By Joe Sterling
Iraq and other "high-threat" areas such as Afghanistan are the focus of a U.S. State Department plan to use unarmed surveillance drones for the protection of American diplomatic facilities and personnel.
"The State Department has always used a wide variety of security tools and techniques and procedures to ensure the safety of our personnel and our facilities," State Department spokeswoman Victoria Nuland told reporters. "We do have an unmanned aerial vehicle program."
The program is emerging about a month after U.S. troops departed Iraq and it's an example of the diplomatic corps moving into territory that was once the exclusive domain of American military and intelligence.
Recent political insecurity and an uptick in sectarian violence in Iraq are among the dangers facing personnel from the State Department, which has a huge presence in the country.
The State Department, which has a huge presence in Iraq, is concerned about political insecurity and the uptick in sectarian violence there. The same concerns hold true for Afghanistan, where the United States and its allies continue to fight the Taliban and other militants.
Nuland emphasized that the drones cannot fire weapons but provide images of facilities and traveling diplomatic personnel. The drones are about the size of model airplanes.
"These are tiny, little things. They are not armed. They are not capable of being armed. And what they are designed to do is help give us pictures over our facilities to help in their protection," Nuland said.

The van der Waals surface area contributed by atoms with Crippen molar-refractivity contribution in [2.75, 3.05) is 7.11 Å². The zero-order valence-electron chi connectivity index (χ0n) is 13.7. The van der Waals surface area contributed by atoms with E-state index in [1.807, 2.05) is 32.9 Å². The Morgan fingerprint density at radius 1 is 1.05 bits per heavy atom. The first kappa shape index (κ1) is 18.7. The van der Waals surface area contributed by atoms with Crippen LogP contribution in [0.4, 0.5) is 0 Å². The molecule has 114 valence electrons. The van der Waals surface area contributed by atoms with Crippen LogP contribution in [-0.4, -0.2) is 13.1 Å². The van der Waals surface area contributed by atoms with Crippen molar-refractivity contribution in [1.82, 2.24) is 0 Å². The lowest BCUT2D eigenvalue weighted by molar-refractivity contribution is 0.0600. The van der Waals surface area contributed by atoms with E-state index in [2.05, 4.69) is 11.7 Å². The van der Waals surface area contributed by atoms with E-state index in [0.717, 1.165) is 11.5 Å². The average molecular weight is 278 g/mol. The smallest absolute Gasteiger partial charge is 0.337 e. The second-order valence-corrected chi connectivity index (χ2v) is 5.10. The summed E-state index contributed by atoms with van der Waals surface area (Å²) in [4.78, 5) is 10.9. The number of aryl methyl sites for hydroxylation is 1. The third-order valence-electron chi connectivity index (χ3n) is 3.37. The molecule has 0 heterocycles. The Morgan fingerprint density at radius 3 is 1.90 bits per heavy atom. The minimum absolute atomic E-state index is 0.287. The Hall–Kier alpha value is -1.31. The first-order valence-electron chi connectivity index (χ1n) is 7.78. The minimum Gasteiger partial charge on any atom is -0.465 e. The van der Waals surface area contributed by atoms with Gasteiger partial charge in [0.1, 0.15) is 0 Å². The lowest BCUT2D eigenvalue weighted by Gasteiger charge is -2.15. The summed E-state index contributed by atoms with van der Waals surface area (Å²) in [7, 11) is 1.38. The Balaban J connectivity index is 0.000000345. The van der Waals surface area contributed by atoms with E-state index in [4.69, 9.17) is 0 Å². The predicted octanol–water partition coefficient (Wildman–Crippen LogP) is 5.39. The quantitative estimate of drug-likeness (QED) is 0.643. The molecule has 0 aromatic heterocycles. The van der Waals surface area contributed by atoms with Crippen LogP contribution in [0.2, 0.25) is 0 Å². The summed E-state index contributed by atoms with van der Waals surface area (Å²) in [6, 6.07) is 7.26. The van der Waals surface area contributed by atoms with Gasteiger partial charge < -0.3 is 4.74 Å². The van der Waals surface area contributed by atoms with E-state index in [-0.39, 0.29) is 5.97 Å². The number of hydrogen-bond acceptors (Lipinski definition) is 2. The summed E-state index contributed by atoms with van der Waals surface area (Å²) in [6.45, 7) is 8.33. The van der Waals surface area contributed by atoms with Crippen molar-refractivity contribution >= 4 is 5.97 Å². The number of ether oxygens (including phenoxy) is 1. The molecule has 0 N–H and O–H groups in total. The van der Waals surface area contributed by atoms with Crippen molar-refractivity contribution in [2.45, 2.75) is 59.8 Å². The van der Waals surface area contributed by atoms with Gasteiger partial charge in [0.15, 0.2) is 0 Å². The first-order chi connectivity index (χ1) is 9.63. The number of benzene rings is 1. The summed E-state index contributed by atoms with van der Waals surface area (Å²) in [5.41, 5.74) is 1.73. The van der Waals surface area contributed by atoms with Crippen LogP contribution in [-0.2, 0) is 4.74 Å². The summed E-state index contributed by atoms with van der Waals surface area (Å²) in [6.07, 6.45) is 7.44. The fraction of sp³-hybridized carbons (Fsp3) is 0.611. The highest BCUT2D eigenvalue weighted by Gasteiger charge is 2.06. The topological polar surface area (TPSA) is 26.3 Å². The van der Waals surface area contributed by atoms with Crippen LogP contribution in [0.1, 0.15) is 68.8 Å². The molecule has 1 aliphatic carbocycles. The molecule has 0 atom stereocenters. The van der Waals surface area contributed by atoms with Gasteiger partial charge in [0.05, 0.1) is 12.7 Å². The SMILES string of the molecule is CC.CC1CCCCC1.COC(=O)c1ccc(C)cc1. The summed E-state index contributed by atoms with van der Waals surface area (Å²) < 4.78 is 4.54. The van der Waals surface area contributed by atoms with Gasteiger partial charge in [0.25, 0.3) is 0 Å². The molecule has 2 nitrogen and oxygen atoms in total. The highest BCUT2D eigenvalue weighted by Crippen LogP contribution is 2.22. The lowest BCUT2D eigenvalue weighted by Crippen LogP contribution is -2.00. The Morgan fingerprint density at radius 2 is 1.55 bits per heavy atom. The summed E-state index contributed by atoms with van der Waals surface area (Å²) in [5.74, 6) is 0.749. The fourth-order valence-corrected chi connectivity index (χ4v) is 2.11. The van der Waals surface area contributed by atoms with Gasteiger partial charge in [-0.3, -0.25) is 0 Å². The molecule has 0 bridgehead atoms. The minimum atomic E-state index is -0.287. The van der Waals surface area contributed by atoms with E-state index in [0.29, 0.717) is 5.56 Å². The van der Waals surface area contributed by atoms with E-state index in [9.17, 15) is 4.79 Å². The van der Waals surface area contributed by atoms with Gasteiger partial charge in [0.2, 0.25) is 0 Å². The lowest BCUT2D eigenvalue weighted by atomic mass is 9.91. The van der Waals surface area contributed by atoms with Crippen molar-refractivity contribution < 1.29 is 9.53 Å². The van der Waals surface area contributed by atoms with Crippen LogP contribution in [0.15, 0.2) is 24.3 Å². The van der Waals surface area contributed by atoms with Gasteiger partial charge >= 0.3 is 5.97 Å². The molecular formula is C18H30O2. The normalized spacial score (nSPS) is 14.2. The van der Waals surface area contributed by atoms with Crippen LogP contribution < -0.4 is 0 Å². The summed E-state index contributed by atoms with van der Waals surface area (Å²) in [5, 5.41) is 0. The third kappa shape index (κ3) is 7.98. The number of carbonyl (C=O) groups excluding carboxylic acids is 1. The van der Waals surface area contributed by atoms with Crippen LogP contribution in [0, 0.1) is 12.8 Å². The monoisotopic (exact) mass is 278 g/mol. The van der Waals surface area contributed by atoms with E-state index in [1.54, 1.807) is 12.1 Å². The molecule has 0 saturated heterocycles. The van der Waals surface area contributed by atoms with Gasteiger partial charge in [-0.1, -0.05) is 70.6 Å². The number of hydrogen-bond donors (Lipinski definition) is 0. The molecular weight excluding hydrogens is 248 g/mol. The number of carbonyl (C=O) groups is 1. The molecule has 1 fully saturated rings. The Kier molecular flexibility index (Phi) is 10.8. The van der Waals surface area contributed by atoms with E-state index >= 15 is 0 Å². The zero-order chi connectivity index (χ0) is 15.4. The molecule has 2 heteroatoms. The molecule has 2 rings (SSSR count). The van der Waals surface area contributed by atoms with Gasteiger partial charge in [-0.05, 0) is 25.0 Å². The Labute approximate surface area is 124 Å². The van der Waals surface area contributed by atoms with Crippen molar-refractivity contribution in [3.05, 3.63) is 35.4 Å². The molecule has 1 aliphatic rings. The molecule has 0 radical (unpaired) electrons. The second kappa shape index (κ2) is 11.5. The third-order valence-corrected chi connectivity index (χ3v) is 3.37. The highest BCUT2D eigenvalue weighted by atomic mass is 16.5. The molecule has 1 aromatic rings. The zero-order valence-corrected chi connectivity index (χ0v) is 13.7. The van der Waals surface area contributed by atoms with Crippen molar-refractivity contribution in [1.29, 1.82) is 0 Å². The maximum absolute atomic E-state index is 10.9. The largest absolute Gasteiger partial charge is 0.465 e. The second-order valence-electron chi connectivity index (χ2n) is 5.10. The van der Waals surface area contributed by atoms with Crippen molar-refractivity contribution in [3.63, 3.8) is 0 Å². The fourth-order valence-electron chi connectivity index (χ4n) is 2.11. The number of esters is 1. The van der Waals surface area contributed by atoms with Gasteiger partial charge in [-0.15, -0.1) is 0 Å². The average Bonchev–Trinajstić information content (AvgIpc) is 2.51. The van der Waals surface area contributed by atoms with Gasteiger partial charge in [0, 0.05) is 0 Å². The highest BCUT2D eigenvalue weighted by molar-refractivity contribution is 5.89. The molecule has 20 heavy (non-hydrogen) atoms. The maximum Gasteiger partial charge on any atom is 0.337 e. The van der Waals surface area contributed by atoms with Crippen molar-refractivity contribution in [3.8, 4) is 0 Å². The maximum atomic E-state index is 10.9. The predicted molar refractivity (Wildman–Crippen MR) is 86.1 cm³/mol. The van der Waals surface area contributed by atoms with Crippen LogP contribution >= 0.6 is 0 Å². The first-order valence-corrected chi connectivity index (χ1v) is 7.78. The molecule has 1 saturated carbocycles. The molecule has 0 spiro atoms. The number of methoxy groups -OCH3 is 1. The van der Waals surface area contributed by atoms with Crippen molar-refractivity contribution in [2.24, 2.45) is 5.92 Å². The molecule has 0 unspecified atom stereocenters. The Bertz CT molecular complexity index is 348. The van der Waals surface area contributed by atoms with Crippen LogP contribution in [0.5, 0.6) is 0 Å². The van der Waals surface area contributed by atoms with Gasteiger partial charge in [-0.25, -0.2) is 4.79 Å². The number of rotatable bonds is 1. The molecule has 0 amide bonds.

She said the operation "is extremely limited in scope. It is only going to even be considered in critical threat environments. I'm not going to get into the where, for obvious reasons. We don't get into our precise security posture anywhere around the world."
The latest State Department Diplomatic Security Service annual report said a "successful test" had been conducted in Iraq in December 2010.
State "coordinated with the U.S. Department of Defense and other government agencies for researching "low altitude" and "long endurance" drones "in high-threat locations such as Iraq and Afghanistan," the report said.
"The program will watch over State Department facilities and personnel and assist Regional Security Officers with high-threat mission planning and execution," the report said.
Nuland wouldn't say where the program is being used. A pilot program is being bid out for broader use, she said.
The effort, first reported on Monday in The New York Times, comes as the State Department focuses on security for its overseas resources.
State is "operating a small fleet of surveillance drones" in Iraq "to help protect" the U.S. Embassy, consulates and American personnel, the Times said.
The report quoted criticism of the program from some Iraqi officials who believe the activity violates the country's sovereignty.
Nuland said State always works closely with a host government to protect its personnel.
Last year, a State Department pre-solicitation notice issued "a requirement for a qualified contractor to provide worldwide Unmanned Aerial Vehicle (UAV) support services."
"The mission of the UAV program is to provide real-time air surveillance of fixed installations, proposed movement routes and movement operations, and special events thereby improving security in high threat or potentially high threat environments," the notice said.
The program is designed to "automatically generate and disseminate high quality video imaging," the notice said. It will "disseminate threat information for use in route planning" and "respond to a security incident at locations remote from the core of operations."
The United States initially used armed drones to conduct strikes in the traditional al Qaeda strongholds of Pakistan and Afghanistan, along with areas of Iraq, but has expanded it in recent years to include locations in Yemen and Somalia.